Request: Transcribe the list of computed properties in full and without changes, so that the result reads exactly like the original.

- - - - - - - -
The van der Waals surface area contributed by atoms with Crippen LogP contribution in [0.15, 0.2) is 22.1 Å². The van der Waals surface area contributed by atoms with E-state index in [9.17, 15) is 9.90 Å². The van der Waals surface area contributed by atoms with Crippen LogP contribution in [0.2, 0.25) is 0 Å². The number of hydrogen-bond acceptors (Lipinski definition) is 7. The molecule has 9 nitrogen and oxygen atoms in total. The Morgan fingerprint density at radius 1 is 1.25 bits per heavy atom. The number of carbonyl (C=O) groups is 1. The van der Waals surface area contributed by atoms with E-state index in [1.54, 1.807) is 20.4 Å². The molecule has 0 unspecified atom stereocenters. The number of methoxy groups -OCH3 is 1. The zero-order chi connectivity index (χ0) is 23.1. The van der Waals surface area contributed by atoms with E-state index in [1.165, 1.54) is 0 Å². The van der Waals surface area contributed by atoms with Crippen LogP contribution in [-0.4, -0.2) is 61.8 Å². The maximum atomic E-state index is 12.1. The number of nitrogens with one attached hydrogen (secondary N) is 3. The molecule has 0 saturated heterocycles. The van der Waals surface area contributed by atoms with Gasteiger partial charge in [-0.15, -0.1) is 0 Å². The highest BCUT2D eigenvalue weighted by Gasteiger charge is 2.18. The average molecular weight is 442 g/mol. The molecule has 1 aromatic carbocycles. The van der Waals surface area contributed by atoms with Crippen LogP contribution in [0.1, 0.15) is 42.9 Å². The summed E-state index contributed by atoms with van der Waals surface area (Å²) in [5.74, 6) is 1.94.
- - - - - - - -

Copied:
The van der Waals surface area contributed by atoms with Crippen LogP contribution in [0.15, 0.2) is 22.1 Å². The van der Waals surface area contributed by atoms with E-state index in [9.17, 15) is 9.90 Å². The van der Waals surface area contributed by atoms with Crippen LogP contribution in [0.2, 0.25) is 0 Å². The number of hydrogen-bond acceptors (Lipinski definition) is 7. The molecule has 9 nitrogen and oxygen atoms in total. The Morgan fingerprint density at radius 1 is 1.25 bits per heavy atom. The number of carbonyl (C=O) groups is 1. The van der Waals surface area contributed by atoms with E-state index in [1.54, 1.807) is 20.4 Å². The molecule has 0 unspecified atom stereocenters. The number of methoxy groups -OCH3 is 1. The zero-order chi connectivity index (χ0) is 23.1. The van der Waals surface area contributed by atoms with E-state index in [1.165, 1.54) is 0 Å². The van der Waals surface area contributed by atoms with Crippen LogP contribution in [-0.4, -0.2) is 61.8 Å². The maximum atomic E-state index is 12.1. The number of nitrogens with one attached hydrogen (secondary N) is 3. The molecule has 0 saturated heterocycles. The van der Waals surface area contributed by atoms with Gasteiger partial charge in [-0.15, -0.1) is 0 Å². The highest BCUT2D eigenvalue weighted by Gasteiger charge is 2.18. The average molecular weight is 442 g/mol. The molecule has 1 aromatic carbocycles. The van der Waals surface area contributed by atoms with Crippen LogP contribution in [0.1, 0.15) is 42.9 Å². The summed E-state index contributed by atoms with van der Waals surface area (Å²) in [5.74, 6) is 1.94.